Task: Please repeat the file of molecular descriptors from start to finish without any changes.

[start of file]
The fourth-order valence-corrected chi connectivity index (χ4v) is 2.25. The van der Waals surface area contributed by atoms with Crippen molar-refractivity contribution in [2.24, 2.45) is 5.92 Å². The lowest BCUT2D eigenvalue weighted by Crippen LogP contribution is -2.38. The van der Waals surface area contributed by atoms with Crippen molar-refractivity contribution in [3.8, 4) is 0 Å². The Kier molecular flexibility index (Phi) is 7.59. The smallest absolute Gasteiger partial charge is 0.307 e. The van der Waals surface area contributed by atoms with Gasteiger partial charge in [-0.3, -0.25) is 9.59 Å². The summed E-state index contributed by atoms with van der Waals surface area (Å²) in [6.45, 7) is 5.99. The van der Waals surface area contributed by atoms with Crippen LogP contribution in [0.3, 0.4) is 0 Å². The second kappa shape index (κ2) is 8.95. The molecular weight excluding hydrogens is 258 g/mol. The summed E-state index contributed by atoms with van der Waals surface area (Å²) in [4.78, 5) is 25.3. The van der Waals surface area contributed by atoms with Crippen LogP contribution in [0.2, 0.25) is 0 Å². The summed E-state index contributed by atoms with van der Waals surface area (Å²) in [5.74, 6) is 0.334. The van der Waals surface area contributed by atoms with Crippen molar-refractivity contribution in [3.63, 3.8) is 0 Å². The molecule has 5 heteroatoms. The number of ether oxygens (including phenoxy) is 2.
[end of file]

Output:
The fourth-order valence-corrected chi connectivity index (χ4v) is 2.25. The van der Waals surface area contributed by atoms with Crippen molar-refractivity contribution in [2.24, 2.45) is 5.92 Å². The lowest BCUT2D eigenvalue weighted by Crippen LogP contribution is -2.38. The van der Waals surface area contributed by atoms with Crippen molar-refractivity contribution in [3.8, 4) is 0 Å². The Kier molecular flexibility index (Phi) is 7.59. The smallest absolute Gasteiger partial charge is 0.307 e. The van der Waals surface area contributed by atoms with Gasteiger partial charge in [-0.3, -0.25) is 9.59 Å². The summed E-state index contributed by atoms with van der Waals surface area (Å²) in [6.45, 7) is 5.99. The van der Waals surface area contributed by atoms with Crippen LogP contribution in [0.3, 0.4) is 0 Å². The second kappa shape index (κ2) is 8.95. The molecular weight excluding hydrogens is 258 g/mol. The summed E-state index contributed by atoms with van der Waals surface area (Å²) in [4.78, 5) is 25.3. The van der Waals surface area contributed by atoms with Crippen LogP contribution in [0.2, 0.25) is 0 Å². The summed E-state index contributed by atoms with van der Waals surface area (Å²) in [5.74, 6) is 0.334. The van der Waals surface area contributed by atoms with Crippen molar-refractivity contribution in [3.63, 3.8) is 0 Å². The molecule has 5 heteroatoms. The number of ether oxygens (including phenoxy) is 2.